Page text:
BUTTE — Montana Tech officials say a rash of harassment and mistreatment of Arab students is forcing two to transfer to other colleges and others to avoid certain places around Butte.
The incidents have included students from Saudi Arabia getting their homes and vehicles broken into and vandalized, said Mike Johnson, Tech vice chancellor for student affairs.
The students, who have not been identified and do not wish to be, have reported getting threatened, and others have been hassled around Butte.
“We’ve had just some irrational treatment of our students: not getting waited on when they go to restaurants, getting mistreated at stores by the clerks and just people being mean to them,” he said.
“People are mistreated and, frankly, abused in Butte because of the color of their skin.”
One student was told that his people had killed Americans on Sept. 11, 2001, Johnson said. In other instances, they’ve been harassed and threatened at local bars, received threatening telephone calls and been shoved.
Some of the problems have included burglaries and vandalism.
A Saudi student’s home was burglarized, with the thieves clearing one room of personal items. Another student’s vehicle was so badly scratched with keys that it needs a new paint job.
Johnson said four students have received the bulk of the harassment, and two of them are transferring to another college next year. Other students have been harassed as well.
“It’s spread out to some other students, and we don’t hear about it all,” he said. “The private culture that they have, they don’t tell us about all of those incidents.”
But Capt. Doug Conway, detective with the Butte-Silver Bow Police Department, said they haven’t had indication from Tech officials that the crimes were racially motivated. He said they’re still investigating the break-ins, but added there have been more than a dozen burglaries of Tech students’ homes this school year.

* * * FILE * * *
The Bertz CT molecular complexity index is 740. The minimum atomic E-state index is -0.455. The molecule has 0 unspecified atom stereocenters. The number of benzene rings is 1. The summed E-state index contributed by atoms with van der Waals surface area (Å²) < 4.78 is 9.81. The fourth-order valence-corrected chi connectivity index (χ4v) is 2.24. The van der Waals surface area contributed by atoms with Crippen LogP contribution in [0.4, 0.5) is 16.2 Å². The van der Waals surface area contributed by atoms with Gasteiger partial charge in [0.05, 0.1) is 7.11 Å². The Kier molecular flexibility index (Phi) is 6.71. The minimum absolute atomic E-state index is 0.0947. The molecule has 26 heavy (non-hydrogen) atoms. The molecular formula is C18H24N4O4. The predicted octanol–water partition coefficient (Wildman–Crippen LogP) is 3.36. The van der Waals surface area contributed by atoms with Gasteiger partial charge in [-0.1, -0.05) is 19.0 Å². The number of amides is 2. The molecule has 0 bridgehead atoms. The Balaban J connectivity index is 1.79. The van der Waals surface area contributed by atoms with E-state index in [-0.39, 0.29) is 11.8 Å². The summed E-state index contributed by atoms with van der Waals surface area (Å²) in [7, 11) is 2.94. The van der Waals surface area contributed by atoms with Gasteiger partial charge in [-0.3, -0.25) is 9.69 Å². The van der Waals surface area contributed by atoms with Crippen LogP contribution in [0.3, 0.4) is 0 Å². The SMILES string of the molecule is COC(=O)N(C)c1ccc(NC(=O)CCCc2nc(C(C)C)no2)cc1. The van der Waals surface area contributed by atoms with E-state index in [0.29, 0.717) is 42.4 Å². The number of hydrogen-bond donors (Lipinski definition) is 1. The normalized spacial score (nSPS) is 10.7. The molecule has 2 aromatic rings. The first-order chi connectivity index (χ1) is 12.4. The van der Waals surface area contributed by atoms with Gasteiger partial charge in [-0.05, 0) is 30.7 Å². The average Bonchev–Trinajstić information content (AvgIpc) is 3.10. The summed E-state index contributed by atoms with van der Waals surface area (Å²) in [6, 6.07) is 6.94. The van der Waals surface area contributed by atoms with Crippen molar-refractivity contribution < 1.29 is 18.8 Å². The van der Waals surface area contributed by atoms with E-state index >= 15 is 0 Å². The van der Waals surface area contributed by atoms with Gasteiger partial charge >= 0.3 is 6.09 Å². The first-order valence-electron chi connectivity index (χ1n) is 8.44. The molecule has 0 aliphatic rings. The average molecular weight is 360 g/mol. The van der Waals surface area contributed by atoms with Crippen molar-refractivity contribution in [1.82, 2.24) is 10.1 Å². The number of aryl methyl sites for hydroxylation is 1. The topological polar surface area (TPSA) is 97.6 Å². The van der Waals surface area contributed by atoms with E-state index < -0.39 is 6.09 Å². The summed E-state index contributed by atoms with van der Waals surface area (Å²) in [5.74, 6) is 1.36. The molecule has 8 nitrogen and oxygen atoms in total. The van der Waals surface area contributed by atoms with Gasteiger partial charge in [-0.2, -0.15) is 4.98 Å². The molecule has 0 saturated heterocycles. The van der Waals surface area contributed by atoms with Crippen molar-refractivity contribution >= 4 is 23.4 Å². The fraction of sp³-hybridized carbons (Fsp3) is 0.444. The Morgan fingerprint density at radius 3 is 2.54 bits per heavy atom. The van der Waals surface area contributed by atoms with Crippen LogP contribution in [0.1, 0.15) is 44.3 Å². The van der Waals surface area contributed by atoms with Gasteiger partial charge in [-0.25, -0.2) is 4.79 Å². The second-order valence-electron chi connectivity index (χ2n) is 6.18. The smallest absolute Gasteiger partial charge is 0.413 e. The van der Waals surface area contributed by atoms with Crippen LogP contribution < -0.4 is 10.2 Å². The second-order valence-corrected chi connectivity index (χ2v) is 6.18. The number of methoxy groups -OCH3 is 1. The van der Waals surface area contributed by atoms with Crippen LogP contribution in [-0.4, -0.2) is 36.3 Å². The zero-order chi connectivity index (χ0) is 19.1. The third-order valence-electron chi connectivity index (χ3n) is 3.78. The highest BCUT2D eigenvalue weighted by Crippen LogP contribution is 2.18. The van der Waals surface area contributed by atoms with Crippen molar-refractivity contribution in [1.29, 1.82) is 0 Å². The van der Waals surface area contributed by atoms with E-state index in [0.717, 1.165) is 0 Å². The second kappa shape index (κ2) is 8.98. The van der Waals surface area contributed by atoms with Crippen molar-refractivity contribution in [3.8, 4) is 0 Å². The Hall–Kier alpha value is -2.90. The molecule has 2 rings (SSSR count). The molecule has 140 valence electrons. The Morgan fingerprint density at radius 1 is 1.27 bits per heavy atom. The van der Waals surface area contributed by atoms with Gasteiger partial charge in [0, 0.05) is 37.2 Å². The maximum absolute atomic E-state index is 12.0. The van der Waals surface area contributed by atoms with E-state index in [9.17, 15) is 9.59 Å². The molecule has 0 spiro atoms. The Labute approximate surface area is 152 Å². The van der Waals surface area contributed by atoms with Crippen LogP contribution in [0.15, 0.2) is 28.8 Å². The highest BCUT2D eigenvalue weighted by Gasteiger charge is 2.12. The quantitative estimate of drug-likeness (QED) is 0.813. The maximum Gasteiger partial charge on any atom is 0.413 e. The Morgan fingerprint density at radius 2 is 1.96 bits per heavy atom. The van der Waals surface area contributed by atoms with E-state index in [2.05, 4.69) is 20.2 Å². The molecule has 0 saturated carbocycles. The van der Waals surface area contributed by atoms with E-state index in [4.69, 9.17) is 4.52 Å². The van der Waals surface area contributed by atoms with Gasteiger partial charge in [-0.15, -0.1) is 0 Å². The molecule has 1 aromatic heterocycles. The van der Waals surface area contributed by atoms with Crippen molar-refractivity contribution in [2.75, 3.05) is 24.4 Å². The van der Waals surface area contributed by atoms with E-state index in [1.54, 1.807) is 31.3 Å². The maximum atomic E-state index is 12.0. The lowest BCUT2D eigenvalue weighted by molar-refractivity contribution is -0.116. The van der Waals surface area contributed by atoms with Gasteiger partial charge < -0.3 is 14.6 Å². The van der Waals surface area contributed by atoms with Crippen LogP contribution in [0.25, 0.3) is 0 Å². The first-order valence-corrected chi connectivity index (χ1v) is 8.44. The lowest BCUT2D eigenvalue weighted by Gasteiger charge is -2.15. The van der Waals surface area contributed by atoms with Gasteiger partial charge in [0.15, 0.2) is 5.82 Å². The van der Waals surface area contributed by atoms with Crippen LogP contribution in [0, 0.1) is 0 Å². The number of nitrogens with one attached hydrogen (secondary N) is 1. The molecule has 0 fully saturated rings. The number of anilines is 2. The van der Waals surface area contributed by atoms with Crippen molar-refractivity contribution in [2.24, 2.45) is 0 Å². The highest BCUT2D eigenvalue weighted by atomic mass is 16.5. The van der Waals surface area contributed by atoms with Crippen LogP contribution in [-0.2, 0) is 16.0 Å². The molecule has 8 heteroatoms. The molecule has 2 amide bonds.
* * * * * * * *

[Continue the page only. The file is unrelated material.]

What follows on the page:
“We’ve not made any kind of connection that would single them out from anybody else,” Conway said. “I can’t tell you that they’re anything other than random.”
However, one altercation over the weekend may have a racial element, Conway said.
Two Saudi students pulled into a convenience store on Montana Street and were approached by two men. One of the men punched one of the students after telling him he didn’t like him.
Conway said a detective is reviewing the surveillance video while the case is investigated.
“If we can determine that this altercation was based on race and ethnicity, then we definitely will be cooperating with the FBI because we’d have a hate crime,” he said.
Agents with the FBI met with Butte police and Tech officials but are not involved in the investigations of the incidents, Conway said.
Tech is worried how the harassment could affect recruitment of students from outside the United States, said Margie Pascoe, administrative associate for student affairs.
The college has more than 80 Arab students on campus. She said two of the Saudi students who have been the targets of the harassment are transferring to other universities in the United States that offer petroleum engineering.
“I don’t want all 80 of them doing that,” she said. “I’m working with sponsors to be sure that we don’t lose more.”
Those losses have an effect on the Butte community as well as Tech, Pascoe said.
The students bring their families, rent homes and use other services to the tune of $30,000 each per year. She said last year three of the students’ children were born in Butte, and they are an important part of both Tech and Butte by adding diversity.
“Getting to know them, they’re just great people,” she said.